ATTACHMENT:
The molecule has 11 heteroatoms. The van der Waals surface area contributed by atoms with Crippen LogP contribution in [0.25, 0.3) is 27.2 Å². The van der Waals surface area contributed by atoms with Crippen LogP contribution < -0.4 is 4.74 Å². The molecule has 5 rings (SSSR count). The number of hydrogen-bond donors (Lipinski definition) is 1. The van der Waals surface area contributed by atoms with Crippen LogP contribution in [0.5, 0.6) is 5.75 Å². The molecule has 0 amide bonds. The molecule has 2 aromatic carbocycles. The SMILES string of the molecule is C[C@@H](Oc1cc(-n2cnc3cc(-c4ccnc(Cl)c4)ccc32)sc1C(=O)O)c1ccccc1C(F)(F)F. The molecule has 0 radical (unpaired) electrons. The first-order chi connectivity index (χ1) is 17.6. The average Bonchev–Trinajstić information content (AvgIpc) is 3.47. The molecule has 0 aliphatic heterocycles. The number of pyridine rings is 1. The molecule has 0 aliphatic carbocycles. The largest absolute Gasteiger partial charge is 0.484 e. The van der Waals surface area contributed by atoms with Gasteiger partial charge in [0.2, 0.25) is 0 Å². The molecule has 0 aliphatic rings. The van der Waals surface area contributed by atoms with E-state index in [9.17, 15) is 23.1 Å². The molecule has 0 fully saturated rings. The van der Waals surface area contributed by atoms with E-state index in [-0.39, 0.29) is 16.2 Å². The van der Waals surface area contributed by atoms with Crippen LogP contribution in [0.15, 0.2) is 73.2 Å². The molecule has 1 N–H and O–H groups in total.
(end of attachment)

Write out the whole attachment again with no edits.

The molecule has 11 heteroatoms. The van der Waals surface area contributed by atoms with Crippen LogP contribution in [0.25, 0.3) is 27.2 Å². The van der Waals surface area contributed by atoms with Crippen LogP contribution < -0.4 is 4.74 Å². The molecule has 5 rings (SSSR count). The number of hydrogen-bond donors (Lipinski definition) is 1. The van der Waals surface area contributed by atoms with Crippen LogP contribution in [0.5, 0.6) is 5.75 Å². The molecule has 0 amide bonds. The molecule has 2 aromatic carbocycles. The SMILES string of the molecule is C[C@@H](Oc1cc(-n2cnc3cc(-c4ccnc(Cl)c4)ccc32)sc1C(=O)O)c1ccccc1C(F)(F)F. The molecule has 0 radical (unpaired) electrons. The first-order chi connectivity index (χ1) is 17.6. The average Bonchev–Trinajstić information content (AvgIpc) is 3.47. The molecule has 0 aliphatic heterocycles. The number of pyridine rings is 1. The molecule has 0 aliphatic carbocycles. The largest absolute Gasteiger partial charge is 0.484 e. The van der Waals surface area contributed by atoms with Gasteiger partial charge in [0.2, 0.25) is 0 Å². The molecule has 0 aliphatic rings. The van der Waals surface area contributed by atoms with E-state index in [9.17, 15) is 23.1 Å². The molecule has 0 fully saturated rings. The van der Waals surface area contributed by atoms with E-state index in [-0.39, 0.29) is 16.2 Å². The van der Waals surface area contributed by atoms with Crippen LogP contribution in [0.15, 0.2) is 73.2 Å². The molecule has 1 N–H and O–H groups in total.